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New Dolphin Fish Market and Cuchifritos Frituras.

Cuchifritos Frituras — This ancient, too-brightly lit storefront specializes in fried pig parts with a Puerto Rican perspective that fill you up your stomach like a storm drain in a hurricane. The selection runs to two dozen, including an inky blood sausage (morcilla); taut, well-fried pig skin (chicharrones), and alcapurrias — torpedos of mashed and lard-fried taro stuffed with seasoned ground meat. Put your sunglasses on, step inside, and inhale pure pig. 168 East 116th Street, (212) 876-4846

Sandy Restaurant — The Dominican soul of El Barrio is Sandy, a long-running lunchroom where most of the menu is displayed in the windows or on the steam table. Have an ample rotisserie chicken, just plucked from the rotisserie, or the pork shoulder roast called pernil, so well-rubbed with garlic that the smell will stay on your fingers for days. Tripe soup (mondongo) is another good bet. Around 3 p.m., school kids dash in for rice and pigeon peas. 2261 2nd Ave, New York, NY 10035, (212) 348-8654

Delicias Mexicanas — Love hot dogs? This sit-down Mexican restaurant with a take-out counter in front will make a torta for you featuring franks slathered with black beans and mayo, plus a half-dozen other scrumptious ingredients. The tacos and other masa-based snacks are fab, too. Also a great place to get fresh-squeezed tropical juices. 2109 3rd Ave, New York, NY 10029, (212) 828-3659

Above: Patsy's slice and Don Paco Panaderia. Below: Salchipapas from Delicias Mexicanas.

Patsy's Pizza — Founded in 1933 by Pasquale "Patsy" Lancieri, this place is one of the city's sainted coal-oven pizzerias, and one of the last vestiges of what was a thriving Italian neighborhood 80 years ago. Go to the northernmost storefront and cop one of the wobbly and delicious slices, and ponder the changes East Harlem has undergone, and the impending wave of gentrification as evidenced by high-rises sprouting on the horizon. 2287 1st Ave, (212) 534-9783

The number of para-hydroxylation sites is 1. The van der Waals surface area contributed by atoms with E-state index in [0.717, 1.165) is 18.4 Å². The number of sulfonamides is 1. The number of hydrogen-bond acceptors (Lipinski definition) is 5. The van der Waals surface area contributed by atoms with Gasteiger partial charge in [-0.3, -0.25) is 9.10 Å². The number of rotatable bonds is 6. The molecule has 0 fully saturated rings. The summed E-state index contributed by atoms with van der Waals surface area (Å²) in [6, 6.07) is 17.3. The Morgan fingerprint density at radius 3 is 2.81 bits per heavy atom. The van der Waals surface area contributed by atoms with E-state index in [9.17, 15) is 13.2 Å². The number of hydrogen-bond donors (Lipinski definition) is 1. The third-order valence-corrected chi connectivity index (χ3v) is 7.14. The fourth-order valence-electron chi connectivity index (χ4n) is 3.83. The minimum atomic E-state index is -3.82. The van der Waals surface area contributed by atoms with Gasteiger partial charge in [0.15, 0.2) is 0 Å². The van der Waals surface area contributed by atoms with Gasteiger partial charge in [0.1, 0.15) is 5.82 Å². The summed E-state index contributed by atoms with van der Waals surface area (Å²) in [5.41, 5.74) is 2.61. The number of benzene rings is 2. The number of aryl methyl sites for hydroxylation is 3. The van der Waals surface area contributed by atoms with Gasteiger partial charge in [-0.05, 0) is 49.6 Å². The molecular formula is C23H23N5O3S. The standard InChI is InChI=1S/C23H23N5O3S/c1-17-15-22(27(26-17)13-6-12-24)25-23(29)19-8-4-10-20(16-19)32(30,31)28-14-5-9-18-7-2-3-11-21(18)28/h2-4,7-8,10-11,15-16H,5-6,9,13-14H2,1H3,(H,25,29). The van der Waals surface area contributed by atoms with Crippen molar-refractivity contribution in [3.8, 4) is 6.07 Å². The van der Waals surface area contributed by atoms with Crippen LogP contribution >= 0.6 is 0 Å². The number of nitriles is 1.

Don Paco Panaderia — Craving a little dessert? Head back to 3rd Avenue to this Mexican bakery, where the pan dulce fly from the oven fresh on an hourly basis and you can nearly always get something warm Shown: la concha. 2129 3rd Ave, (212) 876-0700

Taco Mix — This swinging taqueria was closed for a long time as it underwent renovations, but it recently reopened and is better than ever. Heart of the menu is al pastor, which can be seen twirling in the window, but the suadero and oreja (ear) tacos are easily its equal. Open until 5 a.m. most nights. 234 E 116th St #1, New York, NY 10029, (212) 289-2963

Hot Bread Kitchen — This morning-and-afternoon-only mainly vegetarian spot peddles the output of a nearby non-profit bakery that teaches immigrant women how to become professional bakers, in the process turning out a range of international breads, and the laid-back coffee shop is worth a stop for beverages, pastries, and sandwiches. 1590 Park Ave, New York, NY 10029, (212) 369-3331